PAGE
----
Rossello’s departure left Puerto Rico to be governed by his attorney general, Wanda Vásquez, who has little governing experience, has been questioned about her willingness to the investigate Rosselló administration’s corruption and has shaky political backing from her own pro-statehood New Progressive Party. On the night before Dorian’s arrival, perhaps rushing to publish because of the storm, Vásquez’s government released a Joint Operational Catastrophic Incident Plan of Puerto Rico, which has already been criticized as inadequate.

Because while Dorian has moved on from Puerto Rico, the hurricane season isn’t over there. The National Oceanic and Atmospheric Administration’s Climate Prediction Center announced in early August that because a recent El Niño cycle had ended, it's likely this hurricane season will be above-normal in the Atlantic region. NOAA predicts 10 to 17 named storms, five to nine hurricanes, and two to four major hurricanes this year.

Puerto Rico’s largest newspaper, El Nuevo Día, asserted that “the new plan doesn’t say which roads are vulnerable, what personnel would be counted on to attend to a vulnerable electrical system.” A New York Times report says that a new emergency preparation system designed to warn of the breaching of the problematic Guajataca Dam in western Puerto Rico was not operational because the local government had not granted permits to install it. The same report revealed that the island’s 911 system, which was one of the causes cited for the approximately 3,000 deaths resulting from Hurricane María, has not been upgraded because the local government has not purchased the necessary technology.

It’s easy to blame the Puerto Rico government for failing to upgrade, but it should be pointed out that austerity provisions imposed by the Fiscal Oversight and Management Board created by 2016’s PROMESA Act, intended to restructure the island’s $72 billion debt, has limited available funds. Still, Rosselló’s government had no problem spending millions in contracts for public relations firms that managed damage control in the years following the hurricane, as well as harass political opponents online.

Vásquez insisted in a pre-hurricane news conference that “the island was ready and better prepared” to respond to Dorian. The fact that this quote is remarkably similar to Trump’s apparently supportive comment to Fox News about Florida last week — “they are going to be really ready, and Puerto Rico was totally ready” — might not be surprising. Unlike San Juan Mayor Carmen Yulín Cruz, who called Trump a racist after his last tweet attack, Vásquez is — some might say inexplicably — a Trump supporter.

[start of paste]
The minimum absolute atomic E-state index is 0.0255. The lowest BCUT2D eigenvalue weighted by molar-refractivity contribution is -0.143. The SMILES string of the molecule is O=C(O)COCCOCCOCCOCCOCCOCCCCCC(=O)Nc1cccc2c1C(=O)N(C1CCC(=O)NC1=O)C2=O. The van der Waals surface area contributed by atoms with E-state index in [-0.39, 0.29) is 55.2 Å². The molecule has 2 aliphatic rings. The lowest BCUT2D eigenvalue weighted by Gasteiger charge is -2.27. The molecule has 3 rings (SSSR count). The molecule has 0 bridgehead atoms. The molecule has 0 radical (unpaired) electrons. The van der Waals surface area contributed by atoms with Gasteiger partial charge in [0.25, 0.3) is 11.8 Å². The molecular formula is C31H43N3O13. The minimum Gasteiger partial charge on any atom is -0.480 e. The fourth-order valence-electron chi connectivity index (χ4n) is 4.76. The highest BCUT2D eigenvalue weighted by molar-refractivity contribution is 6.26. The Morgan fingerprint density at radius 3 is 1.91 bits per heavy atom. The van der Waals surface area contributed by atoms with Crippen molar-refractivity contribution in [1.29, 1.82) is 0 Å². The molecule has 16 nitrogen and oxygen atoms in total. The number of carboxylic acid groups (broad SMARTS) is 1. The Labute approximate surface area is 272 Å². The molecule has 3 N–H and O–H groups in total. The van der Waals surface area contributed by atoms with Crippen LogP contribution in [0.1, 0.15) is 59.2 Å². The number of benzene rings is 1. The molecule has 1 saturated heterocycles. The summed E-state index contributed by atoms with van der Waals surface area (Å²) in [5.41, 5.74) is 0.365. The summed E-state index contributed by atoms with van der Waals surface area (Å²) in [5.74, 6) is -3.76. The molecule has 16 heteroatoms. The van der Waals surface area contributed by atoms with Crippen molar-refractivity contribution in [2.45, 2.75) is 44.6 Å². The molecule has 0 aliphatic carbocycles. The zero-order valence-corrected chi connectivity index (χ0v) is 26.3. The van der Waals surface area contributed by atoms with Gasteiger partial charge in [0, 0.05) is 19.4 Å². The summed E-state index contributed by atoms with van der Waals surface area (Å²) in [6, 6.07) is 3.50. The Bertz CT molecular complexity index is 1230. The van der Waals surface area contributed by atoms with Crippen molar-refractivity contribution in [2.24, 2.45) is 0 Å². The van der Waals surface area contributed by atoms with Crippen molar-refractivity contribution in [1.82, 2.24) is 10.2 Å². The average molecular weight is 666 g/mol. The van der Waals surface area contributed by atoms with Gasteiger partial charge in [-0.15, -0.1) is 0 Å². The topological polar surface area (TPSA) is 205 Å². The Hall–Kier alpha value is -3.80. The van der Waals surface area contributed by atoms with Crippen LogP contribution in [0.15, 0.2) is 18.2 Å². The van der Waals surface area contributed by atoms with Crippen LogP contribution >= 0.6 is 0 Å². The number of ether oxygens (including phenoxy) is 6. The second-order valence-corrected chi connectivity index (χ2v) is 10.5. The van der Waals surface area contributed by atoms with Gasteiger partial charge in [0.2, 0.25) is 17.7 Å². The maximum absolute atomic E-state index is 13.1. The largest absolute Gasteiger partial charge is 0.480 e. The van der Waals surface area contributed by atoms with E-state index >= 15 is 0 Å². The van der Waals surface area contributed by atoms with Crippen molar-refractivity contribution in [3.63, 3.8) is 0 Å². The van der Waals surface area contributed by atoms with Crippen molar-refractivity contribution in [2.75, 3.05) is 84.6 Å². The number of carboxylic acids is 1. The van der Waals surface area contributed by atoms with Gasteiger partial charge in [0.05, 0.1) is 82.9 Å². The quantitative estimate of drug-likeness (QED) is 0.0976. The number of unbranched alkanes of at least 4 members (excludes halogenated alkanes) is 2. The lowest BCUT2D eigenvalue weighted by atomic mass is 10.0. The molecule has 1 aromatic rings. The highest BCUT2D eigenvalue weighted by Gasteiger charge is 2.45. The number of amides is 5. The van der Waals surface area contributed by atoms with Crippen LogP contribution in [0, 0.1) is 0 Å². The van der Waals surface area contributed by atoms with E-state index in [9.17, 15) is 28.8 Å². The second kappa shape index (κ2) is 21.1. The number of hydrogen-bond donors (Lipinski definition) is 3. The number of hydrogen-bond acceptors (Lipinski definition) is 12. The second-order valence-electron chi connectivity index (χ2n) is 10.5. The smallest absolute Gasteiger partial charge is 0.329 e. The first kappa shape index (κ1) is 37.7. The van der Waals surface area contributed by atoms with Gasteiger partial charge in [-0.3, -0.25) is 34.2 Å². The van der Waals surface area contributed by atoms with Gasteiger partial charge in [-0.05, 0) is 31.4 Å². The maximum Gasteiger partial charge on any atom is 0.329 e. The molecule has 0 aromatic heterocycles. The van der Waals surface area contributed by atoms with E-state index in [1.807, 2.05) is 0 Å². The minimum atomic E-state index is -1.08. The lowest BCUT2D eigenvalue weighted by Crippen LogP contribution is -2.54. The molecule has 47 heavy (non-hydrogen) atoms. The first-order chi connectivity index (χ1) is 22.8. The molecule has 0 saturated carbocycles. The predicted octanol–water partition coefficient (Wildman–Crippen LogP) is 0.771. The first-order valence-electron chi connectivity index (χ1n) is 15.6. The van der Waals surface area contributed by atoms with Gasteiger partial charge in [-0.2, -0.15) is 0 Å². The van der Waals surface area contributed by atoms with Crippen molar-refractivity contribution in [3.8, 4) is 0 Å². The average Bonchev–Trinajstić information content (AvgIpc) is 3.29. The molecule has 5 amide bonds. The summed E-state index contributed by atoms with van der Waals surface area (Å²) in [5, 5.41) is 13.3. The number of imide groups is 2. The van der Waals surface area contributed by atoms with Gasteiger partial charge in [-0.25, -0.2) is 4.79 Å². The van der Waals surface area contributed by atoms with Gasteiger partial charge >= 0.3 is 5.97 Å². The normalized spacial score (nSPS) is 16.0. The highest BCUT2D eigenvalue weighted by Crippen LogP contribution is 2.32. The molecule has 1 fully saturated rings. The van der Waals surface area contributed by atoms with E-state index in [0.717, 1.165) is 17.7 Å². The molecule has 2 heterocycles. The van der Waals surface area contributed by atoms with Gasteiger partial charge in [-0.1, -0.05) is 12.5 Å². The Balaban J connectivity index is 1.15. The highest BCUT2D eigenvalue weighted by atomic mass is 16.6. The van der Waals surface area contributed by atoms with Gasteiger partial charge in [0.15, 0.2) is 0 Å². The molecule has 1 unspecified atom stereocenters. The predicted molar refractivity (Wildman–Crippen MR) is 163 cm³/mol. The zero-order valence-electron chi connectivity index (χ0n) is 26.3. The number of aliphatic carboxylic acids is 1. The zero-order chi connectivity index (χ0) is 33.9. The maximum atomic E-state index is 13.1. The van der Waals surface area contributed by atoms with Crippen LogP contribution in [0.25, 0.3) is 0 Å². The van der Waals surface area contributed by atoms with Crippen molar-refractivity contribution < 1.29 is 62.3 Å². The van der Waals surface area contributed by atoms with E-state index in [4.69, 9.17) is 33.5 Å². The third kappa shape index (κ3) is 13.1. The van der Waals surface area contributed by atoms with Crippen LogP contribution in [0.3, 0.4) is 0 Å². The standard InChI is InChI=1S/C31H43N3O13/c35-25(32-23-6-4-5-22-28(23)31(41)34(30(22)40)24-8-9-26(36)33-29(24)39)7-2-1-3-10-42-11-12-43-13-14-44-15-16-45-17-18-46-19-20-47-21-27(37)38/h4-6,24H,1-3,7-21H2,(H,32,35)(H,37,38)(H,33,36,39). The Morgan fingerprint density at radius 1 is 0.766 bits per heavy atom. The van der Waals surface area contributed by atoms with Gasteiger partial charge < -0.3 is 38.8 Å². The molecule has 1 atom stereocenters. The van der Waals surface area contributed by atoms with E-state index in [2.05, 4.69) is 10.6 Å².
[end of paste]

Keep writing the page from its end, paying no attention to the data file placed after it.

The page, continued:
All of which is to say that Puerto Ricans have once again been largely abandoned by both the U.S. government and its own government. They’ve been forced to resort to efforts organized by local municipalities, communities and neighborhoods to ensure their survival in the face of a string of increasingly powerful hurricanes and tropical storms. Communities are organizing informal assemblies to work through problems from storm preparation to dealing with health care crises and school closings.

But Puerto Ricans need more than just the ability to stock up on bottled water and essential supplies before a storm. They need to create a new political leadership that can force Washington to recognize that their dignity won’t be trampled on by ineffectual policies and politicians who seem to care little about their lives and liberty. They need to show that with the 2020 election coming up, everyone in America should be concerned about their fate.

They need to do this not only for their long-term future, but because, despite Dorian’s passing, there’s still two months of hurricane season left.